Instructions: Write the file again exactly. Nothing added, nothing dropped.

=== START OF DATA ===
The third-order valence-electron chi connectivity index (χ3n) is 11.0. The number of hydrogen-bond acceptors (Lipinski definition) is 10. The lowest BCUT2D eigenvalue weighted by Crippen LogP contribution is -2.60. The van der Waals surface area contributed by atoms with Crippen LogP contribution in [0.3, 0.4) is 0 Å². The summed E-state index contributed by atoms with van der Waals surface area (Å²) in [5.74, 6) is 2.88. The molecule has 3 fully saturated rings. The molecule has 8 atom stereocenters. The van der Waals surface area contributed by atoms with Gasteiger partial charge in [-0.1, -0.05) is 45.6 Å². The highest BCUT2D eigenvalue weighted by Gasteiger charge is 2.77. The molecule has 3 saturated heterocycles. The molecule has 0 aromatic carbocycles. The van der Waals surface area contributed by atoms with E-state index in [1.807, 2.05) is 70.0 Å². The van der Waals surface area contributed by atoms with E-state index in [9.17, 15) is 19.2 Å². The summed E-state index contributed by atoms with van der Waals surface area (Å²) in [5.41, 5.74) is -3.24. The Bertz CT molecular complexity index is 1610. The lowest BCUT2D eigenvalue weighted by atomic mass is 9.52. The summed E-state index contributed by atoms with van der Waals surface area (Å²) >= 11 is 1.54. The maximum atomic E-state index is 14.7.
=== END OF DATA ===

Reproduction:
The third-order valence-electron chi connectivity index (χ3n) is 11.0. The number of hydrogen-bond acceptors (Lipinski definition) is 10. The lowest BCUT2D eigenvalue weighted by Crippen LogP contribution is -2.60. The van der Waals surface area contributed by atoms with Crippen LogP contribution in [0.3, 0.4) is 0 Å². The summed E-state index contributed by atoms with van der Waals surface area (Å²) in [5.74, 6) is 2.88. The molecule has 3 fully saturated rings. The molecule has 8 atom stereocenters. The van der Waals surface area contributed by atoms with Gasteiger partial charge in [-0.1, -0.05) is 45.6 Å². The highest BCUT2D eigenvalue weighted by Gasteiger charge is 2.77. The molecule has 3 saturated heterocycles. The molecule has 0 aromatic carbocycles. The van der Waals surface area contributed by atoms with E-state index in [1.807, 2.05) is 70.0 Å². The van der Waals surface area contributed by atoms with E-state index in [9.17, 15) is 19.2 Å². The summed E-state index contributed by atoms with van der Waals surface area (Å²) in [5.41, 5.74) is -3.24. The Bertz CT molecular complexity index is 1610. The lowest BCUT2D eigenvalue weighted by atomic mass is 9.52. The summed E-state index contributed by atoms with van der Waals surface area (Å²) >= 11 is 1.54. The maximum atomic E-state index is 14.7.